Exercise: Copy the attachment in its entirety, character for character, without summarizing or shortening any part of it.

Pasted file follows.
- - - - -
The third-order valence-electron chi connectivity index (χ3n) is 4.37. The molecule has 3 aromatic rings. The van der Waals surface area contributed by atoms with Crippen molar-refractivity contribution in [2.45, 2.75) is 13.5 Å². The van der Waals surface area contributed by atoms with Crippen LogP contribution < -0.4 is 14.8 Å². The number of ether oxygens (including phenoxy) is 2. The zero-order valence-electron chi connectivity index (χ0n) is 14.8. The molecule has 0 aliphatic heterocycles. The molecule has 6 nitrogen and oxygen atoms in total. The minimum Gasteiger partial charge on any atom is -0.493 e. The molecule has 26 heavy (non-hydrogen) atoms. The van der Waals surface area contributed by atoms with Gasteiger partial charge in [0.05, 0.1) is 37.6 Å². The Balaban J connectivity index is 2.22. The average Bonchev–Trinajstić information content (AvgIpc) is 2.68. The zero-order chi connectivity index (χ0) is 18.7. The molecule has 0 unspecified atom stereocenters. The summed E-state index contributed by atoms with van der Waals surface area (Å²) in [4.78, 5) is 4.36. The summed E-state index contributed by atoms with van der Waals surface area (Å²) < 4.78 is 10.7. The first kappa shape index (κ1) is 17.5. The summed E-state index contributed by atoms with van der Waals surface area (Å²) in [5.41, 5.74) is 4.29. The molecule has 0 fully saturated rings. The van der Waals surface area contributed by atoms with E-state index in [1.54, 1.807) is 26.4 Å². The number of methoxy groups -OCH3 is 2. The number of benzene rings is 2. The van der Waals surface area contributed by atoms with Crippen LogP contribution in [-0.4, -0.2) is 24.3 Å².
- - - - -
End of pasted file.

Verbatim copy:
The third-order valence-electron chi connectivity index (χ3n) is 4.37. The molecule has 3 aromatic rings. The van der Waals surface area contributed by atoms with Crippen molar-refractivity contribution in [2.45, 2.75) is 13.5 Å². The van der Waals surface area contributed by atoms with Crippen LogP contribution < -0.4 is 14.8 Å². The number of ether oxygens (including phenoxy) is 2. The zero-order valence-electron chi connectivity index (χ0n) is 14.8. The molecule has 0 aliphatic heterocycles. The molecule has 6 nitrogen and oxygen atoms in total. The minimum Gasteiger partial charge on any atom is -0.493 e. The molecule has 26 heavy (non-hydrogen) atoms. The van der Waals surface area contributed by atoms with Gasteiger partial charge in [0.05, 0.1) is 37.6 Å². The Balaban J connectivity index is 2.22. The average Bonchev–Trinajstić information content (AvgIpc) is 2.68. The zero-order chi connectivity index (χ0) is 18.7. The molecule has 0 unspecified atom stereocenters. The summed E-state index contributed by atoms with van der Waals surface area (Å²) in [4.78, 5) is 4.36. The summed E-state index contributed by atoms with van der Waals surface area (Å²) < 4.78 is 10.7. The first kappa shape index (κ1) is 17.5. The summed E-state index contributed by atoms with van der Waals surface area (Å²) in [5.41, 5.74) is 4.29. The molecule has 0 fully saturated rings. The van der Waals surface area contributed by atoms with E-state index in [1.54, 1.807) is 26.4 Å². The number of methoxy groups -OCH3 is 2. The number of benzene rings is 2. The van der Waals surface area contributed by atoms with Crippen LogP contribution in [-0.4, -0.2) is 24.3 Å².